Rhonda Moore '87 Leads Non-Profit Pro Seniors
Rhonda Moore ’87 is an alumna who can speak about effectively navigating the dual legal worlds of the public and private sector. As a partner in a local law firm to her current role as executive director of a non-profit organization, Moore’s professional experiences have run the gamut.
Originally from Willard, a small town in northern Ohio, she graduated from Kenyon College with a degree in psychology. After moving to Cincinnati, she managed convenience stores in the tri-state for three years before deciding upon law school. She had always been interested in the law and valued the opportunities a law degree would provide for her. Since UC Law was nearby and learning of its strong reputation, it became the best choice for her.
Although the idea of working in a public interest field was a possibility, Moore did not enter law school with a set career path in mind. During her summers in law school, she clerked at two law firms; in her first summer she worked on workers compensation claims in a small law firm, and during her second summer she clerked at what was then Frost & Jacobs (now Frost, Brown, Todd, LLC). Following law school graduation, Moore returned to Frost for three years. She then went to Graydon Head & Ritchey LLP, where she stayed for 11 years, rising to partner. While there, Moore did significant work on estate planning and administration.
Then nine years ago, Moore left Graydon Head & Ritchey and began working at Pro Seniors as its executive director. Pro Seniors is a non-profit organization that provides free legal and long-term care help to older adults. “I really enjoyed working at the firm and liked the people I worked with,” said Moore. “ But I felt that working in public interest and for a mission-based organization would give me the opportunity to fulfill other goals.” Moore was particularly interested in Pro Seniors because she had done a lot of work with elderly clients at the law firm and had found the work very meaningful. Pro Seniors was a perfect fit for her.
What is Pro Seniors?
Pro Seniors, in operation since 1975, is the only organization in Ohio that specifically focuses on providing specialized legal assistance to seniors. The organization’s mission is to assist seniors—people over the age of 60—in resolving and preventing legal and long-term care problems. In particular, Pro Seniors offers a statewide legal hotline, which seniors can utilize to get legal advice and information over the phone. Through this hotline, Pro Seniors serves close to 6,000 seniors every year. The staff attorneys also represent clients, particularly low-income seniors facing problems such as housing difficulties, problems obtaining public benefits like Medicaid, and others. Pro Seniors’ focus on these particular issues allows the attorneys to develop a high level of expertise in areas such as Medicaid. In addition to the legal assistance the organization provides, it also has a Long-Term Care Ombudsman program, in which representatives advocate for seniors residing in long-term care facilities.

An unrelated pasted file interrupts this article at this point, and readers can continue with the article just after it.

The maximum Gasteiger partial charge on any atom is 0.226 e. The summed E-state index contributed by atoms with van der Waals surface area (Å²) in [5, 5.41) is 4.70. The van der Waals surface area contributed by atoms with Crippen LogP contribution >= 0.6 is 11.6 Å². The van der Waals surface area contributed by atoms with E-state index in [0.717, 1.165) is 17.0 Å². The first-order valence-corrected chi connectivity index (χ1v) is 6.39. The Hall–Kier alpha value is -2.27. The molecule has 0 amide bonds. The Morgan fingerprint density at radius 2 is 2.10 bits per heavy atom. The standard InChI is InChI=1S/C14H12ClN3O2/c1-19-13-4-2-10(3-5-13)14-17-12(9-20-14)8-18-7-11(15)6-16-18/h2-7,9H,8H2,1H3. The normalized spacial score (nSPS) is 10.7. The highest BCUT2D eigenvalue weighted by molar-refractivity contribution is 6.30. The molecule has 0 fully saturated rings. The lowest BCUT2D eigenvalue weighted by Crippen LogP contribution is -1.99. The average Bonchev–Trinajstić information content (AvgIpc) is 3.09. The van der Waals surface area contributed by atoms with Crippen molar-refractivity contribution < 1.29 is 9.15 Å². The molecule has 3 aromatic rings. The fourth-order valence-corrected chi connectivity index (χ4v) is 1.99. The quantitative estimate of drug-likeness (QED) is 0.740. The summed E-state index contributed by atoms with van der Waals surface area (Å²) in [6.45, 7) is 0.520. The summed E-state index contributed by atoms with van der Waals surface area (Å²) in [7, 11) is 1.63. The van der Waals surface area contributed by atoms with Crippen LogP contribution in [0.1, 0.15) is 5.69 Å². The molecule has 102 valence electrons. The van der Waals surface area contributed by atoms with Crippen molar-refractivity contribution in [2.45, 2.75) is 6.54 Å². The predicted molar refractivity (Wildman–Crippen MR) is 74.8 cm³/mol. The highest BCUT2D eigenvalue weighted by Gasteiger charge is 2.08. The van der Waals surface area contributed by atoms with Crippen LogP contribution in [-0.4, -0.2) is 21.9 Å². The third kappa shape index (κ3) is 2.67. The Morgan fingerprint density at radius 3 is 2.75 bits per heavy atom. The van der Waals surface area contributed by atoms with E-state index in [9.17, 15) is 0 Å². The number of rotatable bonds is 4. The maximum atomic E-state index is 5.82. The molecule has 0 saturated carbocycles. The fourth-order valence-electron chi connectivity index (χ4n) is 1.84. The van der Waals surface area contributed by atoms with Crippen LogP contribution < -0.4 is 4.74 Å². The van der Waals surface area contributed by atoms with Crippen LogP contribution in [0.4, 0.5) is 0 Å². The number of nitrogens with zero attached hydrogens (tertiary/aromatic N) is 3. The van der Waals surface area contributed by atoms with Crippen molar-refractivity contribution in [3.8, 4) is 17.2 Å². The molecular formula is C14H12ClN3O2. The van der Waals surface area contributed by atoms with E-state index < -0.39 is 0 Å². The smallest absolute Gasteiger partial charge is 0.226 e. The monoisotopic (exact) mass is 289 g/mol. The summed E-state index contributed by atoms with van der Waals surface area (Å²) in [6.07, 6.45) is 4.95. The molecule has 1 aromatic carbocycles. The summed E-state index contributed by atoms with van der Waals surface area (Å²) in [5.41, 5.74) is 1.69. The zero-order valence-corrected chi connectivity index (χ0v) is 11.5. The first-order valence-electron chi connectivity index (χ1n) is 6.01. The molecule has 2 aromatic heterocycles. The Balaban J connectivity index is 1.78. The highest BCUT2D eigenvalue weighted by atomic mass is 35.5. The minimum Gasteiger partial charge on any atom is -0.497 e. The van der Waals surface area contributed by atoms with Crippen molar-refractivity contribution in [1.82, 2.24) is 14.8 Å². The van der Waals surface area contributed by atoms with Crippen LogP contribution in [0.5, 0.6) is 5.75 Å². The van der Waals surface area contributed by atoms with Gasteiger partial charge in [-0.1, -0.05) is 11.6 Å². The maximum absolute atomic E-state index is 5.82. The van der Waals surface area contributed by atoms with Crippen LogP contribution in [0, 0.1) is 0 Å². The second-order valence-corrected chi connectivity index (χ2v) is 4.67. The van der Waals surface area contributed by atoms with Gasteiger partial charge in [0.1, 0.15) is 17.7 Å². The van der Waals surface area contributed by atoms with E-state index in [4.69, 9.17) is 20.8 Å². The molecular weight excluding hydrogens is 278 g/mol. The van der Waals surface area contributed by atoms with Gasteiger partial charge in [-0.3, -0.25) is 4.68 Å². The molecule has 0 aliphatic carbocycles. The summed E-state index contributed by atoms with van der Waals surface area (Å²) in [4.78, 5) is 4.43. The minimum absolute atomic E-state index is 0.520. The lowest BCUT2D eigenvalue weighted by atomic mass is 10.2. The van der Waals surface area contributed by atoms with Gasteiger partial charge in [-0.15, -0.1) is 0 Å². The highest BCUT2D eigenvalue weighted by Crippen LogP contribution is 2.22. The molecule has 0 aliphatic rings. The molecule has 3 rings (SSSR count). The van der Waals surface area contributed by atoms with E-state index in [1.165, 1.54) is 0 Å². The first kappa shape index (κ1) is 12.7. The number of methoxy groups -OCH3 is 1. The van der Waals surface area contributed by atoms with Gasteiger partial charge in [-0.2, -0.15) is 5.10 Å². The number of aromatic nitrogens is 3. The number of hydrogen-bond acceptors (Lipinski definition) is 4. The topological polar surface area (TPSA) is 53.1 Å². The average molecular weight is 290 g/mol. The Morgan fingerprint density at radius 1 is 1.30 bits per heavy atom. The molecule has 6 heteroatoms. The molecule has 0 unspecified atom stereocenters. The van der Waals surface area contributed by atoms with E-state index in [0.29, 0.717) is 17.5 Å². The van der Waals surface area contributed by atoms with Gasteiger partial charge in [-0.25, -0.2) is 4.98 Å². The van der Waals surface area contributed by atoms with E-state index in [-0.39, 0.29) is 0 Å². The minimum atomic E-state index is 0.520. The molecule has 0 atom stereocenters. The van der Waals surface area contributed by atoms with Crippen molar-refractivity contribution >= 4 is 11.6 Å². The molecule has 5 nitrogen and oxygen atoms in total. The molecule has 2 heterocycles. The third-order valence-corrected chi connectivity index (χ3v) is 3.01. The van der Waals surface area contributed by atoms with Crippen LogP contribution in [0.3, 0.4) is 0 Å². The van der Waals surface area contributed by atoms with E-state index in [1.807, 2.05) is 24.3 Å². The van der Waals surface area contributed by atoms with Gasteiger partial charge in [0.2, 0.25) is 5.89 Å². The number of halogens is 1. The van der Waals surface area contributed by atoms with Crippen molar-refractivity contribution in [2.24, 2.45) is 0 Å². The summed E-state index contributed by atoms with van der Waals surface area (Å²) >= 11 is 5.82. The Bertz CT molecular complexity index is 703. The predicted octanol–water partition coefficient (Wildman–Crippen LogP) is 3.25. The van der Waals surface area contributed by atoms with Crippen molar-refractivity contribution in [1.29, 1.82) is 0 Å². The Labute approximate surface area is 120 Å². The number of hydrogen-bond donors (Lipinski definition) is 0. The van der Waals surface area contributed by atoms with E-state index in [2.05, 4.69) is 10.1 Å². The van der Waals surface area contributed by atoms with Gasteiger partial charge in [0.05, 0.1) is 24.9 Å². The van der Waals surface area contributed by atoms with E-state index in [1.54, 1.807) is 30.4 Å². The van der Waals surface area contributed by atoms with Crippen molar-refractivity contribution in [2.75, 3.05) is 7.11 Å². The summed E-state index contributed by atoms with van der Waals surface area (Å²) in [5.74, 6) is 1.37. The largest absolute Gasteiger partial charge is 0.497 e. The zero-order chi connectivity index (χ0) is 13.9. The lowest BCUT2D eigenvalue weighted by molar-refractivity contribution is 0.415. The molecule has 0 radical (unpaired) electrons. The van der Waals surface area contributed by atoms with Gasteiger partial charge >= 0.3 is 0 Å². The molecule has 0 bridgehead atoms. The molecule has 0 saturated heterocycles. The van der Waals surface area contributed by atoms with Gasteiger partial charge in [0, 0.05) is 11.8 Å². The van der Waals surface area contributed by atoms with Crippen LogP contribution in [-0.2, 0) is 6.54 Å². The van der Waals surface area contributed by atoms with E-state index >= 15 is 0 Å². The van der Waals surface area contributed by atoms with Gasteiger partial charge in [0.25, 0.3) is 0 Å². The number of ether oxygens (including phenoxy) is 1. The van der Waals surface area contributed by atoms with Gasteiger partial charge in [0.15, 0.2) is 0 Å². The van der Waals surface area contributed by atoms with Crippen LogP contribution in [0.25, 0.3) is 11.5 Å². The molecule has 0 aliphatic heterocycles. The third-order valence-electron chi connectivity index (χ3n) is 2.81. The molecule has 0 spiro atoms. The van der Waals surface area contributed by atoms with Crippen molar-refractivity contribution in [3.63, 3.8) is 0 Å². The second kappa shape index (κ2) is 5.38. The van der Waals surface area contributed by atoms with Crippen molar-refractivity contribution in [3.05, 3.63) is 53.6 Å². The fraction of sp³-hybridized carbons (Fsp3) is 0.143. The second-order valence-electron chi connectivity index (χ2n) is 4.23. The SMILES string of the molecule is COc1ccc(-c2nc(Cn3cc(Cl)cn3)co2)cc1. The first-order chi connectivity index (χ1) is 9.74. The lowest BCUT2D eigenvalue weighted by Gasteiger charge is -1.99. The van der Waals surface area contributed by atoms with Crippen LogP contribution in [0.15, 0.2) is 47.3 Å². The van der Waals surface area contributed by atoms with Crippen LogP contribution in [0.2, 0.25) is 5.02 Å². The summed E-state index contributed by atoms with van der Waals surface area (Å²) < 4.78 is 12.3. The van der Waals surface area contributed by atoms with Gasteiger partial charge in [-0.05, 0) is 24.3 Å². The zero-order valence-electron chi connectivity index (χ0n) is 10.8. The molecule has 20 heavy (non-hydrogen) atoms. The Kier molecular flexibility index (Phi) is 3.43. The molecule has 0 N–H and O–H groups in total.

In her role as executive director, Moore serves as an administrator of the non-profit organization. She commented that overseeing a non-profit is like running a small business, and she likened her role to that of a CEO. Much of her job involves applying for funding and reporting to funders in order to fulfill the organization’s accountability requirements. She works closely with and reports to the Board of Trustees and its committees on various aspects of the organization, including financial issues. Moore also does a lot of work on the organization’s contracts, in addition to purchasing and personnel matters.
Outside of work, Moore is involved in the local bar association, and serves on several of its committees. She likes to travel, cook, and work in the garden, although she admits that she does not get to enjoy these activities as much as she may like. “People sometimes seem to think that working in public interest means working fewer hours,” she said, “but my job now requires just as many hours as I was working at the law firm.”
Moore says that working at a non-profit organization is more challenging than she had originally expected, but that it is extremely rewarding. “I am very happy with my decision to switch to public interest,” she said. She also wanted to stress to law students the importance of considering all of the different options available to them when choosing a job. She elaborated, “Working at a non-profit, especially one aimed at providing legal services to seniors, can be a really great legal career.”
To contact Rhonda Moore, call 513/345-4160.
Lindsay Mather '11